This week’s challenge: say some nice things about Brutalist architecture without it coming out sounding sarcastic. Here are some attempts.
- “That one looks pretty inviting.”
- “That actually makes a dramatic end to the green-roof part of campus.”
- “I can see how the concrete fountain the plaza originally had would have balanced the composition.”
- “Hey, that’s right, this side does look like a child’s harmonica.”
- “It’s the way the entrance looms over people that makes gives the building character.”
- “I would not have guessed this was built in 1975.”
- “The patio area certainly doesn’t need plants.”
- “It’s not until a winter storm that you appreciate those concrete pillars on the southern side.”
- “It’s very effective in the way it overpowers the people walking around it.”
October 15, 1994: In the Usenet newsgroup comp.sys.chemistry an attempted use of sarcasm was correctly identified by all of the post’s readers as such, and the comment was treated as such. This is one of twelve recorded instances of sarcasm online being so correctly used. In a further twist, remarkable enough to have earned the thread a place in Cyber-Ripley’s Believe It Or Not web site of the day that December, the thread did not then degenerate into a pun cascade, nor did anyone quote Monty Python at anybody else, although someone did (sigh) follow up a reference to the left hand of something as “sounding sinister”.
I had good reason to be in Best Buy during New Student Orientation Week but don’t ask me what it was. Whatever it was comes in second to what I found, a bunch of sheets listing the Technology Requirements for the various universities that students might be going to somewhere around here.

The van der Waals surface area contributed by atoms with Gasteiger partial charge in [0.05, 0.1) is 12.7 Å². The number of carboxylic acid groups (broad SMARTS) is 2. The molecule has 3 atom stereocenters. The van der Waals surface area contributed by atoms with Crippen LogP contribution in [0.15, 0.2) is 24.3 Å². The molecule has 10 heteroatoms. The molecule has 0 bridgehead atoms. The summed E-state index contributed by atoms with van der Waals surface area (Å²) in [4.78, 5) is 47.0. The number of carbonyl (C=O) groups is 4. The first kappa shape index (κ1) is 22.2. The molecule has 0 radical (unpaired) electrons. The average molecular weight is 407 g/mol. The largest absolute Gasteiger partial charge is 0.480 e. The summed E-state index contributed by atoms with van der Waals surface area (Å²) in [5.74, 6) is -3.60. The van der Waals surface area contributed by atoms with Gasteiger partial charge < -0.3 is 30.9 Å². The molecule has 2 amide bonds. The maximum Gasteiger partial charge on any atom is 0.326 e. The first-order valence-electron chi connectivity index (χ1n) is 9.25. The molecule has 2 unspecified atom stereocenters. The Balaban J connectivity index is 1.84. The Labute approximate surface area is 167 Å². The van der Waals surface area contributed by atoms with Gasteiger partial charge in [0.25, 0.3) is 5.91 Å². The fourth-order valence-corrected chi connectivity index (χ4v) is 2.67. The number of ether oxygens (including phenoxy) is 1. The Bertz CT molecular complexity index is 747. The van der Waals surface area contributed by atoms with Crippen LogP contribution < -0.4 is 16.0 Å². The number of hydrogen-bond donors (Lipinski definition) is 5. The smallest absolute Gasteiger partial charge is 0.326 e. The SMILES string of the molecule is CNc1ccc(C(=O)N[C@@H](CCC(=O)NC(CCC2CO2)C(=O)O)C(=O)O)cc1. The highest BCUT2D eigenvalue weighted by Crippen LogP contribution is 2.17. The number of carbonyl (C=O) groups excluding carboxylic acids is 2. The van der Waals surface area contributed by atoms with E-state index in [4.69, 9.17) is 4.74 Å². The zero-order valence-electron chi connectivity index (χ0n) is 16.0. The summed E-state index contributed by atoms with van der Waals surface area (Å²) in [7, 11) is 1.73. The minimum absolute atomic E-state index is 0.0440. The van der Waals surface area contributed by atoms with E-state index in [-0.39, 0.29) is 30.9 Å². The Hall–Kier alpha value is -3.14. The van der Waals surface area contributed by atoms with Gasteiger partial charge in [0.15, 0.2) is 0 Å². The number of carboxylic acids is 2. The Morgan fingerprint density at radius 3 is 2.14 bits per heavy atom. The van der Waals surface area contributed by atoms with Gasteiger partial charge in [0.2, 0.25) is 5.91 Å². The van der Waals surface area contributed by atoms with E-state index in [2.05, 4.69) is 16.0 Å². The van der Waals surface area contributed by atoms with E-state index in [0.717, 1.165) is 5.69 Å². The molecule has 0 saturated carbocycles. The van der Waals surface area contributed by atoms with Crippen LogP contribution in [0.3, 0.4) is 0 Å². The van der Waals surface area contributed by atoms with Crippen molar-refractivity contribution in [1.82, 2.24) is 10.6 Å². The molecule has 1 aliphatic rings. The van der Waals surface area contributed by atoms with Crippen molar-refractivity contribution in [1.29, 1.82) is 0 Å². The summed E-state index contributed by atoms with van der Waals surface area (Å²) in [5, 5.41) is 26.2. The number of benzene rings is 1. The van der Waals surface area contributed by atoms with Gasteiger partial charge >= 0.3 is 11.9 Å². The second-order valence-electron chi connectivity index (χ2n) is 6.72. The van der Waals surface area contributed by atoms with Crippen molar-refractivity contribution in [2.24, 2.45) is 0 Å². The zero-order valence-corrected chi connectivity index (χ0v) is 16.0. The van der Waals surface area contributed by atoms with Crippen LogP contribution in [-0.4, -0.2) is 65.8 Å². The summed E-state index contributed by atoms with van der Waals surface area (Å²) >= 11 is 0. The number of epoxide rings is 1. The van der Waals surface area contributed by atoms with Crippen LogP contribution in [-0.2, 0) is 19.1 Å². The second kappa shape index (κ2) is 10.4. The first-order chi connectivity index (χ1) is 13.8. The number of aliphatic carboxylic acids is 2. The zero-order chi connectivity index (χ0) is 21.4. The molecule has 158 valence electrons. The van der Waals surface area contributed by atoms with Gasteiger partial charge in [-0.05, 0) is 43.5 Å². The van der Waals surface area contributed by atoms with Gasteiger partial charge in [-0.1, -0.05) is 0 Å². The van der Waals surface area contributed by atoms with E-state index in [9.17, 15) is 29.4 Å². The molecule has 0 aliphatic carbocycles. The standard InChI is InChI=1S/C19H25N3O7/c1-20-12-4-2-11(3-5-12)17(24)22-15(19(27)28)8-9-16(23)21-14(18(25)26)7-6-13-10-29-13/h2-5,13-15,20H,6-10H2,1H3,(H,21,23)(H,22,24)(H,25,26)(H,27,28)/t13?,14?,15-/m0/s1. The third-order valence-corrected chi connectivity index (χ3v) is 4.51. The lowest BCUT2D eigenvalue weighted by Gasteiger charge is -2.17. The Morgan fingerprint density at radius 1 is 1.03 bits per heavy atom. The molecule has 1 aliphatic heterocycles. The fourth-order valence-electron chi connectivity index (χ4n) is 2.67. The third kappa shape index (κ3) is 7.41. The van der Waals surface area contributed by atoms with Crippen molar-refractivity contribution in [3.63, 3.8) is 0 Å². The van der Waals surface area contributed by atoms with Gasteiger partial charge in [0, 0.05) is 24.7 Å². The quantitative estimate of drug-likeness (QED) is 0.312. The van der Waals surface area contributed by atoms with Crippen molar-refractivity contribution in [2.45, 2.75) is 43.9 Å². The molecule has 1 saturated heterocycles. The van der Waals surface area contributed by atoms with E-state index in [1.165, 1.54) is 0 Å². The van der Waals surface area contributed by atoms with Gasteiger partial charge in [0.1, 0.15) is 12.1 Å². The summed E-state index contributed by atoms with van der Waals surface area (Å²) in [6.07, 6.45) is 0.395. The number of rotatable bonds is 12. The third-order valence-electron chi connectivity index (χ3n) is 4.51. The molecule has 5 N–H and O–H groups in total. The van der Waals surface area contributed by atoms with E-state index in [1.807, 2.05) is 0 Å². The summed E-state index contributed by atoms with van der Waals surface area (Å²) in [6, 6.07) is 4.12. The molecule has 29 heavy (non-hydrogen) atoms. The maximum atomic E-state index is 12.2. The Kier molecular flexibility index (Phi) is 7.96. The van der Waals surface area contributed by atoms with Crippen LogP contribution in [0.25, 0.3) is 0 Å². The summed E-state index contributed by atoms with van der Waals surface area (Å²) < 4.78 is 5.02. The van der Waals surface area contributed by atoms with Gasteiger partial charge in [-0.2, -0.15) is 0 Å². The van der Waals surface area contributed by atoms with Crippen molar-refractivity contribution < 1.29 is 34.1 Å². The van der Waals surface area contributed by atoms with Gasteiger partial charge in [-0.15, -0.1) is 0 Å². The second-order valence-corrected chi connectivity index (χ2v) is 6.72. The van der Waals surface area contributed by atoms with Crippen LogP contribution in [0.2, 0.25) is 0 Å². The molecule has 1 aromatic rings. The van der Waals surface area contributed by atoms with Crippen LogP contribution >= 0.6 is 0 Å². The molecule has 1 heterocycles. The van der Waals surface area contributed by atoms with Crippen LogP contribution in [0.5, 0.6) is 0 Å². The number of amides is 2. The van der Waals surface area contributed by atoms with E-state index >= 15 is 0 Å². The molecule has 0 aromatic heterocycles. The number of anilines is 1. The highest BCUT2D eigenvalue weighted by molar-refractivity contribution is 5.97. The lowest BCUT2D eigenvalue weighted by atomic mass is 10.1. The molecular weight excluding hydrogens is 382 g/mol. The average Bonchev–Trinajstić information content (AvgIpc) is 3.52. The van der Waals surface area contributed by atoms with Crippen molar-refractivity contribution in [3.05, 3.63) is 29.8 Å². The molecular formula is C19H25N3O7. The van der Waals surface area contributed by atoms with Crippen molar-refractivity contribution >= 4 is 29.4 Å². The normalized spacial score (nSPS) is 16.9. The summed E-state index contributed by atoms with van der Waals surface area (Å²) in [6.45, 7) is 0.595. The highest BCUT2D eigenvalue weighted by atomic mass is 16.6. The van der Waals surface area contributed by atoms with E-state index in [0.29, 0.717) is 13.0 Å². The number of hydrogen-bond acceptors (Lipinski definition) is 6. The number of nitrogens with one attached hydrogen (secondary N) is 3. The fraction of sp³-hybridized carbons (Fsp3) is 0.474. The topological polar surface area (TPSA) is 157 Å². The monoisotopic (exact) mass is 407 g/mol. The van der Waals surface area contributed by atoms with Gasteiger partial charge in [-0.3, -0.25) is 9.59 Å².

According to Best Buy, according to the various universities, students really ought to have some kind of laptop, because apparently they haven’t noticed students have merged with their iPhones to become a big mass of people with better things to do than notice there’s a professor trying to turn them into informed citizens. I’m delighted they recommend not just getting a laptop but also an operating system and one that’s compatible with Microsoft Office, the leading way to get documents which, on any system, can be read with random lines of XXXXX marks or weird glyphs wherever you’re supposed to sign your name.
Also recommended: anti-virus software, showing that they’re right on top of the big computer security news of 1996 there, and every one of the local universities recommends a laptop with “wireless capabilities”. I considered asking a clerk if they had any laptops without wireless capabilities but was worried that one, in the eagerness to please, would make a laptop wireless-uncapable by the normal expedient of putting it in a transporter pod so as to catastrophically merge its molecules with those of a cinder block.
I didn’t buy anything there.